Tiger Woods happy to avoid one-shot penalty in the Bahamas
By Keith Jackson
Last Updated: 30/11/18 11:44pm
Tiger Woods was thankful for a rule brought in last year after he avoided a one-shot penalty for a double-hit late in his second round at the Hero World Challenge.
Woods managed to stab his ball back into play from under a bush following a blocked fairway-wood from the tee on the final hole at Albany, but slow-motion replays appeared to suggest his clubface had made contact with his ball twice.
But after a lengthy discussion with rules officials, it was determined there was insufficient evidence to impose a one-shot penalty as the infringement was not obvious when replayed at real-time speed.
A new rule added in May last year stated that officials could not use slow-motion, high-definition television evidence when considering such an incident, and Woods was cleared to sign for a three-under 69 having closed with a double-bogey six.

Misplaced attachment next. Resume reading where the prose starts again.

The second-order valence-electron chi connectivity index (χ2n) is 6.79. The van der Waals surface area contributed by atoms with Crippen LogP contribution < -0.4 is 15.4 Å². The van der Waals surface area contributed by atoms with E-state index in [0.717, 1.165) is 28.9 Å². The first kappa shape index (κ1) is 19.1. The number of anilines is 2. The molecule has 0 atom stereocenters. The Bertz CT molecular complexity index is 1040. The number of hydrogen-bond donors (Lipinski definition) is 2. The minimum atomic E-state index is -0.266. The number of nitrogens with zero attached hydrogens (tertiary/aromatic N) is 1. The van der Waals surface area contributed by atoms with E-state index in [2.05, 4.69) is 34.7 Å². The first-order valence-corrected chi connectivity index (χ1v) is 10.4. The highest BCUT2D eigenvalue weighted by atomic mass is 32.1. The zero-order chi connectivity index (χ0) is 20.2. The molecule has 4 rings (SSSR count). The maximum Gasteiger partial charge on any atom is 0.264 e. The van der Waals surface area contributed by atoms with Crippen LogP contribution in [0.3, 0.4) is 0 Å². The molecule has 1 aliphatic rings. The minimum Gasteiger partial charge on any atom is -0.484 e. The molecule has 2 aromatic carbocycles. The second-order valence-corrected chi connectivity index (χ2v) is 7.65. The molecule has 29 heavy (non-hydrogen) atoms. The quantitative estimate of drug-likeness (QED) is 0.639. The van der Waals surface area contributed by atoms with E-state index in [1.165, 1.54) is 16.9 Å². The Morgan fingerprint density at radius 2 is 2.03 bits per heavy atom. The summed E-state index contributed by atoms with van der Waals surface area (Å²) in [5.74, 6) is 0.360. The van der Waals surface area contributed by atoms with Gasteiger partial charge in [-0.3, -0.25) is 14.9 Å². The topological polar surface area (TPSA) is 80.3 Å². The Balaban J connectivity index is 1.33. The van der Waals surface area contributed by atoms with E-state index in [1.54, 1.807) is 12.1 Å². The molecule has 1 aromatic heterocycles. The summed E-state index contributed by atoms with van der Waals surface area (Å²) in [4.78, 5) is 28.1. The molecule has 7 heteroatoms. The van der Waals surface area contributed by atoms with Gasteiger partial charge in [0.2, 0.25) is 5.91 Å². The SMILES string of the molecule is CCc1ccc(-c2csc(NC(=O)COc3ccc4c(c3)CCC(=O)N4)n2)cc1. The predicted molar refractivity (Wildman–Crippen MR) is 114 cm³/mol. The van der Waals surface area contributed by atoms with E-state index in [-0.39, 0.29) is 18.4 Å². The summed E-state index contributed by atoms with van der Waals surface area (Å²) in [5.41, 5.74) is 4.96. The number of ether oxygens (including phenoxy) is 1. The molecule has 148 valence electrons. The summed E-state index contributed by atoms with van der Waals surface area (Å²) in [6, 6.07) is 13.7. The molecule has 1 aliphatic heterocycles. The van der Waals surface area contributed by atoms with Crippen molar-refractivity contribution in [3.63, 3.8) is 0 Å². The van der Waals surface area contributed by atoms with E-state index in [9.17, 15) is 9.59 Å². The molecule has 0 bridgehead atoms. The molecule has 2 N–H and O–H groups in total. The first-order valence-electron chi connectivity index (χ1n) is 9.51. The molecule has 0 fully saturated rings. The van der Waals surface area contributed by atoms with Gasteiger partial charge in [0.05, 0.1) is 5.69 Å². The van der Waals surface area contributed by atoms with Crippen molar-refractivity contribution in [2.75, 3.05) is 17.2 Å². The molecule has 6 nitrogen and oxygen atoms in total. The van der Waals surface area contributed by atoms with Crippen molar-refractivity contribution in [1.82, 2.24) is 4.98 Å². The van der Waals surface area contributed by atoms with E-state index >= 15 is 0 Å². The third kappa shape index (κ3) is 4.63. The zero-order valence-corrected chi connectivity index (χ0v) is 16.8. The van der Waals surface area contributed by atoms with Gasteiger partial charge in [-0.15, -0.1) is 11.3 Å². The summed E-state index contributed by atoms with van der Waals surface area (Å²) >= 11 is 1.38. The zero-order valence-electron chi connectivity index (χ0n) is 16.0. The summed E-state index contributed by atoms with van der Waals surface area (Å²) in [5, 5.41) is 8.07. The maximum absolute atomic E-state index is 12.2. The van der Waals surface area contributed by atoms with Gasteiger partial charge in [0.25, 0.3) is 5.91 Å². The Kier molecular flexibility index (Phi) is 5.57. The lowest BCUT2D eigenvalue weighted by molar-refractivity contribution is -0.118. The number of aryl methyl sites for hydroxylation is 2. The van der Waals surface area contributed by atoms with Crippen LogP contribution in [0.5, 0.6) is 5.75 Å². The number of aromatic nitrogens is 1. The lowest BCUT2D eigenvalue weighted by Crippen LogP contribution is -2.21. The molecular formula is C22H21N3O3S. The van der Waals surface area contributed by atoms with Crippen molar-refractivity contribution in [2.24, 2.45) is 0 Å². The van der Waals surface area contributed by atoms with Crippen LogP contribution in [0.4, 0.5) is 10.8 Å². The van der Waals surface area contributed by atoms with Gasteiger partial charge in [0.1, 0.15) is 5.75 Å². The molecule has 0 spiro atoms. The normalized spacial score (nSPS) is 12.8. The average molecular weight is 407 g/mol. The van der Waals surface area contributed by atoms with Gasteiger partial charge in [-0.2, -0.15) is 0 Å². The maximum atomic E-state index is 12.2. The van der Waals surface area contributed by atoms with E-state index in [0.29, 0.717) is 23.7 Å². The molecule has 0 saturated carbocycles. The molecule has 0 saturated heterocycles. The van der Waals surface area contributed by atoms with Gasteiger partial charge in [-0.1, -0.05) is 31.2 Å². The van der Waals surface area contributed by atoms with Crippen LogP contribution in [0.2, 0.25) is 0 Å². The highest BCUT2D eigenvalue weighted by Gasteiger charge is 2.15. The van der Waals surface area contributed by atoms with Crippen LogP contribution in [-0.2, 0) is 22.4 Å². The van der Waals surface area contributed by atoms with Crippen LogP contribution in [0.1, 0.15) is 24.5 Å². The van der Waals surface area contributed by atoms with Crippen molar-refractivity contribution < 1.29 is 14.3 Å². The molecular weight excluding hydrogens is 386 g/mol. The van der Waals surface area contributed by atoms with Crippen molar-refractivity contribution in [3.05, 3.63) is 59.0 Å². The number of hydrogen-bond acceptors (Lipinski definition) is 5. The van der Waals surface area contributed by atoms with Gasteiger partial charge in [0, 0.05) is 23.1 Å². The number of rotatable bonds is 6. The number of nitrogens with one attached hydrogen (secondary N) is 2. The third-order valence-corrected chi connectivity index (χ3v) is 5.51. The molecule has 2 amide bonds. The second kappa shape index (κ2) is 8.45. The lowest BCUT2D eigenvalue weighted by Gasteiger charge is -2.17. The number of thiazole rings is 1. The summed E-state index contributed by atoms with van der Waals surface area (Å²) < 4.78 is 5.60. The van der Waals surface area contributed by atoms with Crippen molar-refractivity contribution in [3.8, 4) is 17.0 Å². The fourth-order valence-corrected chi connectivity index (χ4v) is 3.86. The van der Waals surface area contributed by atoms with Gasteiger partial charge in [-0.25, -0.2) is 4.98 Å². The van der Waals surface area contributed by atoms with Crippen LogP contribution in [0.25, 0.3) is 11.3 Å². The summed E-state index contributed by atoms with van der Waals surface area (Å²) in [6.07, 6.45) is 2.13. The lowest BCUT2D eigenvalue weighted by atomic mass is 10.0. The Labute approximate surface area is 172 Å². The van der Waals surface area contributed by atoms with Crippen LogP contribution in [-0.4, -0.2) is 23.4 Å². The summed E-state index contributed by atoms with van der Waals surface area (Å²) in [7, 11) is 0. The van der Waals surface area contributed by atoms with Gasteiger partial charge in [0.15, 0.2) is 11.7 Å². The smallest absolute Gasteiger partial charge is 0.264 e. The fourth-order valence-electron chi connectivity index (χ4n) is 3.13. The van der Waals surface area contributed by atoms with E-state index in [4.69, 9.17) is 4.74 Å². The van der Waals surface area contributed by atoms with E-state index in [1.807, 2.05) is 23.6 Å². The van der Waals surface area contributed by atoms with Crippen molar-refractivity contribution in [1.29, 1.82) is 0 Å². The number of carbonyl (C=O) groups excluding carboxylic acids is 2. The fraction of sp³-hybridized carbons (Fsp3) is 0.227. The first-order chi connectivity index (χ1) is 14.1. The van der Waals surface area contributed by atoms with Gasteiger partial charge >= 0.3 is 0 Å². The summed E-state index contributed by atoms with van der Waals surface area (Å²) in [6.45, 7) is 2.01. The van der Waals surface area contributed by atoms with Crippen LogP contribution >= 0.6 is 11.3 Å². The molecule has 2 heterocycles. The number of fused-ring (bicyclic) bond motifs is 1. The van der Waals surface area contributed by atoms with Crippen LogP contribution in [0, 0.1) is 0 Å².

"I didn't feel like I made contact twice," said the tournament host, who is eight shots behind leaders Jon Rahm and Henrik Stenson heading into the weekend in the Bahamas.
"Under slow-motion and high def you can see the ball did hit the clubface twice. But in real time, I didn't feel that at all.
"I didn't feel I made contact twice being such a small, little ball strike in hitting it sideways there. So, there is no penalty."
PGA Tour vice president of rules and competition, Mark Russell, also explained that they were unable to clearly identify an illegal stroke without the benefit of a slow-motion replay.
"We did determine that he made a stroke at it," said Russell. "And when he did that, Tiger said that he did not think he hit the ball twice. Looking at in the regular speed on a high definition television, you couldn't tell that at all.
"But when you slowed it down to ultra-slow motion, high definition television, you could see where the ball did stay on the clubface quite a bit of time, and it looked like he might have hit it twice. But there's no way he could tell that."
The Rule of Golf will be updated again on January 1 next year, when there will be no penalty for a player deemed to have accidentally hit the ball twice while making a stroke.